Thousands of flight delays and cancellations upended schedules over the busy Juneteenth and Father’s Day travel weekend – the latest sign of ongoing travel chaos as carriers contend with staffing shortages and bad weather.
A total of 921 within, into or out of the United States were canceled on Sunday, according to data from FlightAware tracking service. An additional 6,228 US flights were delayed.
Delta was forced to cancel 249 flights, or 8% of its total schedule for the day. American Airlines canceled 96 flights and United Airlines nixed 92 flights.
“A variety of factors continue to impact our operations, including challenges with air traffic control, weather and unscheduled absences in some work groups,” Delta said in a statement. “Canceling a flight is always our last resort, and we sincerely apologize to our customers for the inconvenience to their travel plans.”
The Post has reached out to the other airlines for further comment.
A massive wave of disruptions impacted trips over one of the busiest travel weekends, according to data from the Transportation Security Administration. More than 2.4 million people passed through TSA checkpoints at US airports last Friday alone – the most of any day this year.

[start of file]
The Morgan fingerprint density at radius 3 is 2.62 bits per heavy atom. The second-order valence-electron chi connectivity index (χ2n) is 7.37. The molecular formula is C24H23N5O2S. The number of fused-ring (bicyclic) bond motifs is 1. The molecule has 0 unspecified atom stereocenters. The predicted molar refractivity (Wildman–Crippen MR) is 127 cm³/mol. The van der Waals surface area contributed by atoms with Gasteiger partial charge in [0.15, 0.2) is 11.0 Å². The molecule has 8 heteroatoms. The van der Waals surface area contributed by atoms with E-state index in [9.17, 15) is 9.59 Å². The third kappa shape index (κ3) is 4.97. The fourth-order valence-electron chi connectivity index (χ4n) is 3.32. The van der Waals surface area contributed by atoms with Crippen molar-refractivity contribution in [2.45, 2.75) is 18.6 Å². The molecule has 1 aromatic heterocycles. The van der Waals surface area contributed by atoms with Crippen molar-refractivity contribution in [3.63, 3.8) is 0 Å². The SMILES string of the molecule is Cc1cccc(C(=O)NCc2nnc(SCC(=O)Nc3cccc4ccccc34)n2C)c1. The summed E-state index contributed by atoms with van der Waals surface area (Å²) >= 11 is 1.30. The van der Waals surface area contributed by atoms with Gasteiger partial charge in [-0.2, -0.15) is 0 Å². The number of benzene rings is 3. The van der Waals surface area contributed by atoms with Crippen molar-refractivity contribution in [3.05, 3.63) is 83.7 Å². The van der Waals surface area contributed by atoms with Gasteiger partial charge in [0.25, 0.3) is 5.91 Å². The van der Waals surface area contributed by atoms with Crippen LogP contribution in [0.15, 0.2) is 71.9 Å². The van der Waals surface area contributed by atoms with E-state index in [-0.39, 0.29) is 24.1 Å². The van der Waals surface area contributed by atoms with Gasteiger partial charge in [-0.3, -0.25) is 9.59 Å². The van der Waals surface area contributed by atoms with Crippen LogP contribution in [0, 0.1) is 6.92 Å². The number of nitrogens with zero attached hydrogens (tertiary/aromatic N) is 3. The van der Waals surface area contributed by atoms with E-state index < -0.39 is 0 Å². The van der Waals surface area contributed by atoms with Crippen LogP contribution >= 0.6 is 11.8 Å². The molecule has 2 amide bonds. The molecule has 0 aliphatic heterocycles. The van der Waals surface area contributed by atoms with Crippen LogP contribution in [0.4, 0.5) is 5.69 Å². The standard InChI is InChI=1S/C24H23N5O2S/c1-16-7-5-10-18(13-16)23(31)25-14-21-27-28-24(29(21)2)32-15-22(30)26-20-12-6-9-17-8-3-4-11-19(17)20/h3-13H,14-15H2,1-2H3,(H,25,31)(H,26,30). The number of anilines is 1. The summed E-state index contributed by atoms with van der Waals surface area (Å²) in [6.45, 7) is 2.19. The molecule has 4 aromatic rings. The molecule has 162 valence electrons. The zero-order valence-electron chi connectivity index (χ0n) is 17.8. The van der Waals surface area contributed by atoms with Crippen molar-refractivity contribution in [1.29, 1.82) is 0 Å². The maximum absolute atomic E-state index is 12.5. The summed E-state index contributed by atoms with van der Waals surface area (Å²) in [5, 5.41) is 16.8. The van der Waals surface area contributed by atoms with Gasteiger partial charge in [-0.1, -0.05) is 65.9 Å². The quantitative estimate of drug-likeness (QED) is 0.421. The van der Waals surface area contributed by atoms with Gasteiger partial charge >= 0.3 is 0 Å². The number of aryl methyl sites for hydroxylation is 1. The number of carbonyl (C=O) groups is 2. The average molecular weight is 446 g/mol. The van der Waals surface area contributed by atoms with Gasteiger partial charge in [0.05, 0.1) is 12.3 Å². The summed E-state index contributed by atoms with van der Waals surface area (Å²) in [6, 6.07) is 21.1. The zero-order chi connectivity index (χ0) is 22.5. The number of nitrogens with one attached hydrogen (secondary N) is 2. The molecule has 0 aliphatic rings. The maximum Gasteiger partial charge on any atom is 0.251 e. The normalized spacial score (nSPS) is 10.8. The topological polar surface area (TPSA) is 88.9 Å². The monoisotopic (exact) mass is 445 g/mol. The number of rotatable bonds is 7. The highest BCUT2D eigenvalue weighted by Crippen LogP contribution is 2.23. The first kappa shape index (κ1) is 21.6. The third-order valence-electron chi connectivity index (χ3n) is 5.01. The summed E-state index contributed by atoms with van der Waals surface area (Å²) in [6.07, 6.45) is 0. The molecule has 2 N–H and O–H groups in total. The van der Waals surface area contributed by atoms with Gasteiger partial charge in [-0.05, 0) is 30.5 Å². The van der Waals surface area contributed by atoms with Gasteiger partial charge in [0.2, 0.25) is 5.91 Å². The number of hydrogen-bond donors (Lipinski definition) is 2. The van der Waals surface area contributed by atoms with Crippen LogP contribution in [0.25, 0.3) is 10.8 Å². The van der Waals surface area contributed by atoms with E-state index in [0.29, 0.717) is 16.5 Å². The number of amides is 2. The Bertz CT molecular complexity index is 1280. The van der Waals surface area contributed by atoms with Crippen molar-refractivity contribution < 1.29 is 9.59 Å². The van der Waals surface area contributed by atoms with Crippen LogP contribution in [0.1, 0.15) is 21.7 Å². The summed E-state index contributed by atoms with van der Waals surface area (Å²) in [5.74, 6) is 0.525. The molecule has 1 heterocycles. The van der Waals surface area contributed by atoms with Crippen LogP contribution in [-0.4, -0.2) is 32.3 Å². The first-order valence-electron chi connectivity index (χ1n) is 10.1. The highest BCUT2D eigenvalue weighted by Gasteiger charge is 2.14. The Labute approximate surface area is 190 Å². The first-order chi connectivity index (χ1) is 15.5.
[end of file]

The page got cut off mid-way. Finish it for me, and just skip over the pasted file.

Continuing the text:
Travel disruptions also occurred on Saturday, when more than 6,400 flights were delayed and 860 were canceled.
The chaotic travel conditions continued on Monday morning, with an additional 297 US flights canceled as of 10:35 am ET. More than 1,000 planned US flights were delayed.
New York’s LaGuardia and JFK Airports are among those most impacted by Monday’s disruptions, according to FlightAware.
Similar troubles snarled air traffic over Memorial Day weekend and the winter holidays.
Flight cancellations aren’t limited to the United States. London’s Heathrow Airport asked carriers to cut flights slated for Monday due to a glitch with a baggage handling system, Bloomberg reported. London Gatwick airport also announced flight cancellations last week.
Elsewhere in Europe, Amsterdam’s Schiphol Airport slashed summer flights through July due to an expected shortage of necessary security personnel.
While travel figures still trail pre-pandemic levels, the industry has experienced a surge in demand in recent months – compounding the effects on airlines scrambling to manage a renewed volume of passengers.
Airlines are contending with shortages of pilots, flight attendants and other key staffers following a wave of layoffs and resignations during the COVID-19 pandemic. Carriers are also paying top dollar for fuel during a record surge in energy prices that has led some airlines to cut flights.
The flight disruptions have caught the attention of the Biden administration.
Treasury Secretary Pete Buttigieg said he has pushed for airlines to conduct “stress tests” for their summer schedules and warned the US could penalize carriers who fail to uphold federal consumer protection standards.
“That is happening to a lot of people, and that is exactly why we are paying close attention here to what can be done and how to make sure that the airlines are delivering,” Buttigieg said.
With post wires